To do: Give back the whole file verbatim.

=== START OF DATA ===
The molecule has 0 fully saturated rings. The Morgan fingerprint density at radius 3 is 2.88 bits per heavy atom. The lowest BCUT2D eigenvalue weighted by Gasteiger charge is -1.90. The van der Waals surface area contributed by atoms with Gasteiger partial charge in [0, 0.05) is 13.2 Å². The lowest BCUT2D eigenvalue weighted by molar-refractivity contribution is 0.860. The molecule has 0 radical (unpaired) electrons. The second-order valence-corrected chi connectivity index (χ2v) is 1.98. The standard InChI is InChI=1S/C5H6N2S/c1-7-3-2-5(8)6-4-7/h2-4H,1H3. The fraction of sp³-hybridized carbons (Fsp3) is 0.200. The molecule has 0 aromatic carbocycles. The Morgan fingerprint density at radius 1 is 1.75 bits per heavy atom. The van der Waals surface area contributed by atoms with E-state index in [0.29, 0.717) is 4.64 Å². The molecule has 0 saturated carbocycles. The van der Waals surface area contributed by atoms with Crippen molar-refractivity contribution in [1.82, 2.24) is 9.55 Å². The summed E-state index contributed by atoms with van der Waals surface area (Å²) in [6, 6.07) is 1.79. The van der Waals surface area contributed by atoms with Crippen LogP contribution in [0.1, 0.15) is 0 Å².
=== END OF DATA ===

The molecule has 0 fully saturated rings. The Morgan fingerprint density at radius 3 is 2.88 bits per heavy atom. The lowest BCUT2D eigenvalue weighted by Gasteiger charge is -1.90. The van der Waals surface area contributed by atoms with Gasteiger partial charge in [0, 0.05) is 13.2 Å². The lowest BCUT2D eigenvalue weighted by molar-refractivity contribution is 0.860. The molecule has 0 radical (unpaired) electrons. The second-order valence-corrected chi connectivity index (χ2v) is 1.98. The standard InChI is InChI=1S/C5H6N2S/c1-7-3-2-5(8)6-4-7/h2-4H,1H3. The fraction of sp³-hybridized carbons (Fsp3) is 0.200. The molecule has 0 aromatic carbocycles. The Morgan fingerprint density at radius 1 is 1.75 bits per heavy atom. The van der Waals surface area contributed by atoms with E-state index in [0.29, 0.717) is 4.64 Å². The molecule has 0 saturated carbocycles. The van der Waals surface area contributed by atoms with Crippen molar-refractivity contribution in [1.82, 2.24) is 9.55 Å². The summed E-state index contributed by atoms with van der Waals surface area (Å²) in [6, 6.07) is 1.79. The van der Waals surface area contributed by atoms with Crippen LogP contribution in [0.1, 0.15) is 0 Å².